Wednesday, October 25, 2006

How to make Wall Street Analysts Relevant

They are a highly sought after group of commentators on CNBC and the business press: Wall Street Analysts. Often, they have impeccable educational pedigrees and years of experience at bulge bracket investment banks. A major business story in BusinessWeek, Barron's, and the WSJ almost always has a couple of quotations reserved for an analyst who covers one of the companies under the microscope.

Back in the halcyon days of the late '90s, these curious creatures even broke into the ranks of business celebrities -- almost as famous as the entrepreneurs and managers they covered. Mary Meeker of Morgan Stanley was trumpeted as the "Queen of the Net" for her coverage of the Internet space. Henry Blodget (pictured above) made the audacious prediction that Amazon would hit $400 (and it did shortly thereafter), allowing him to ditch the house of Oppenheimer for the more luxurious digs of Merrill Lynch. And Jack Grubman of Citi was the telco czar -- for a time.

Of course, we all know what happened next. Only Mary Meeker came out of that mess with her dignity in tact. The telco and internet analysts saw their importance dim, as the industries they covered waned. Yet, for some inexplicable reason, analysts remain "go to" people for the business media.

Turn on CNBC during the trading day and you're bound to see an analyst (or two on a split screen) helping us digest the numbers for Company A's most recent quarter. Presumably, the media goes to these people because: who better to comment on a company than someone who is paid to study it? Their employers (the investment banks) are only too happy to put them out there to chat, as a little publicity never hurt anyone.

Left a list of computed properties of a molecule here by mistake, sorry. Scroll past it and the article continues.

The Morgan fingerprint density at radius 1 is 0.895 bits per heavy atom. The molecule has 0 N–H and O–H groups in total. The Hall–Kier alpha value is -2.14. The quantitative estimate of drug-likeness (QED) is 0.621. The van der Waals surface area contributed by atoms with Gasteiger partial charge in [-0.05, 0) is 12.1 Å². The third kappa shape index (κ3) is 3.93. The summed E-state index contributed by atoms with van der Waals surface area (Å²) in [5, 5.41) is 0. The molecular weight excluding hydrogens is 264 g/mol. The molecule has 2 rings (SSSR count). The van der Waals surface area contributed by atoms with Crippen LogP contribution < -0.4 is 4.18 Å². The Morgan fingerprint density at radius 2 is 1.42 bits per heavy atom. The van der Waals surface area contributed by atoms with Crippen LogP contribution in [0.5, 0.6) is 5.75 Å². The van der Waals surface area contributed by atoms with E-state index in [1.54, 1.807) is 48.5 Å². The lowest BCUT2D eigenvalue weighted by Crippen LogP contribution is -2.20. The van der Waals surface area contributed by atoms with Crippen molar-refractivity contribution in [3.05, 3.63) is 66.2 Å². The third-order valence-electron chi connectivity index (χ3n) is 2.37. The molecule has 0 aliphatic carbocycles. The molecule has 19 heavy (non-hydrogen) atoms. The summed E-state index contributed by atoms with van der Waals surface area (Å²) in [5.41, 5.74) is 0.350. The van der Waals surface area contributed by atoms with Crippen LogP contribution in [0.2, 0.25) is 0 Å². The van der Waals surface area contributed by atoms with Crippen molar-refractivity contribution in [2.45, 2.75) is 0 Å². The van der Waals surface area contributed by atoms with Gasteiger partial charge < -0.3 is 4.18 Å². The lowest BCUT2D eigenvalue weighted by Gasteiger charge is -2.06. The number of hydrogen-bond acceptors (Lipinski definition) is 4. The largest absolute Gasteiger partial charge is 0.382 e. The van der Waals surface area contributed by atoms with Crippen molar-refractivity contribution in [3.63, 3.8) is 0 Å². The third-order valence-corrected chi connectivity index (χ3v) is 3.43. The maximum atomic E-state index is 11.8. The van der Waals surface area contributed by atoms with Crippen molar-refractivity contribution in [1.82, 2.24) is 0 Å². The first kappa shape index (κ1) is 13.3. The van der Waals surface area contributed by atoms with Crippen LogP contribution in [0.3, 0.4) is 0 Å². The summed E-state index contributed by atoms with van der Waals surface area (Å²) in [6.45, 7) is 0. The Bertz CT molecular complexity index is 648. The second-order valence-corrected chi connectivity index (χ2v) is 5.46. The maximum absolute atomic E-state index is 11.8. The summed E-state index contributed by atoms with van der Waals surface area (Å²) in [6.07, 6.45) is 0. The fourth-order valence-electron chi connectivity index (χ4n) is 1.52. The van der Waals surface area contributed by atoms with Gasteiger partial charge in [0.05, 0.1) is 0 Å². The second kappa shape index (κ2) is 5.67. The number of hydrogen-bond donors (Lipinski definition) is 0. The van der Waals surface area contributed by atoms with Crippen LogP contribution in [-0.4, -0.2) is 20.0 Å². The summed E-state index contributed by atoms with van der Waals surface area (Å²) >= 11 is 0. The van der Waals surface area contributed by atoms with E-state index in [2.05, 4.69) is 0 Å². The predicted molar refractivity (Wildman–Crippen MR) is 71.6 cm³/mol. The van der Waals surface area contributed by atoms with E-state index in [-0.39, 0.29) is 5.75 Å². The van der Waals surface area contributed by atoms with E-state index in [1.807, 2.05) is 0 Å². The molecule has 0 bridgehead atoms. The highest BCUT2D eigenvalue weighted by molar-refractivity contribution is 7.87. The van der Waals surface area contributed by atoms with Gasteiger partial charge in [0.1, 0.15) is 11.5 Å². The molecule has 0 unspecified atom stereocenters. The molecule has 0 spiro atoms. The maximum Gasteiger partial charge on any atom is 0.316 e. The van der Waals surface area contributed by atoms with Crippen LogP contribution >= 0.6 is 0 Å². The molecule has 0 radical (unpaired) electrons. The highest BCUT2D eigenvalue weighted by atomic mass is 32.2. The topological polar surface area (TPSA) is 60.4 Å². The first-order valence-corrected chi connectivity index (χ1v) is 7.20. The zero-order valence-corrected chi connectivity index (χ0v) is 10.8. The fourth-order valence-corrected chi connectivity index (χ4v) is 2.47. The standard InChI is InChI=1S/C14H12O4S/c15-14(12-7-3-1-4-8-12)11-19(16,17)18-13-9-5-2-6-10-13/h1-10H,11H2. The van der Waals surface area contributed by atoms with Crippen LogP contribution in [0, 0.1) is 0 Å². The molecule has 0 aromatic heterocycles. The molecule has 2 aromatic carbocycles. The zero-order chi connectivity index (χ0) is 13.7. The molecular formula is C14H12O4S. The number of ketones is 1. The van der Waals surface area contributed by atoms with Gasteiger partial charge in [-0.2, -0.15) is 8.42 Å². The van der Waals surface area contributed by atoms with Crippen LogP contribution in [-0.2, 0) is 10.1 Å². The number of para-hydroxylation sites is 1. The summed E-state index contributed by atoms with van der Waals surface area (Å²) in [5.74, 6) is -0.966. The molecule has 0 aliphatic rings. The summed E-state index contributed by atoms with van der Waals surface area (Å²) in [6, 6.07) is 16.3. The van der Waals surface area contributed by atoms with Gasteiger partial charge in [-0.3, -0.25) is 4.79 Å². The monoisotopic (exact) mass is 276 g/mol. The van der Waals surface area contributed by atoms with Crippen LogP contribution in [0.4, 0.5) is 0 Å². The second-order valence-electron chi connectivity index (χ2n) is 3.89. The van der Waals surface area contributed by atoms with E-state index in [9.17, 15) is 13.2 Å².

Yet, here's a basic question: who among us has ever garnered an insight from one of these talking heads? They are prone to regurgitating back the most recent numbers for the given company. If the numbers hit or surpassed, they shower praise; if they missed, they identify that some problems exist. But, too often, the commentary is reporting facts, rather than strategic insight.

For example, in the Spring of 2005, Google had a blow-out quarter. Jordan Rohan, an RBC analyst, who gets attention because he covers Google and never shies away from a media interview, grudingly acknowledged their success this way: "Google's defying the logic of growth companies." About a year later, Google's stock took a hit, after it mistakenly posted financial projections on its website. The company has resisted giving Wall Street analysts guidance. Jordan disapproved, saying: "We believe Google management is creating unnecessary volatility by refusing to issue financial targets." Additionally, he complained that management's capital spending was "unfathomably high." After Google's most recent blow-out quarter, Rohan struck a congratulatory tone: "This is an eye-opening and refreshing quarter for Google investors."

What's wrong with this synopsis?

  1. Analysts, unlike the companies they cover, rarely are accountable for what they previously write. No one ever goes back and studies whether their ability to predict the future actually panned out.
  2. Analysts are chronic rear-view mirror drivers. These are bright Harvard MBAs. Yet, I am less interested in what has happened to a company compared to what will happen. I can read the press release or listen to the conference call. Where is the insight into what will happen down the road?
  3. How many original ideas do you recall hearing from analysts? The kinds of thoughts that made you stop and rethink how a space was developing? I frankly can't think of any. I can think of outlandish price targets -- but few singular thoughts.
  4. Analysts' insights are free to all who watch CNBC and, therefore, worthless. Free information is a commodity. For these analysts and their companies, the name of the game is publicity for the investment banking team. Have you ever noticed you never see analysts from hedge funds on CNBC? Why? Their intelligence is valuable and their firms will not easily part with this.

So, what are some solutions for the problem of more talking head analysts on CNBC? Here are a few modest suggestions for how to make Wall Street Analysts more relevant to market observers: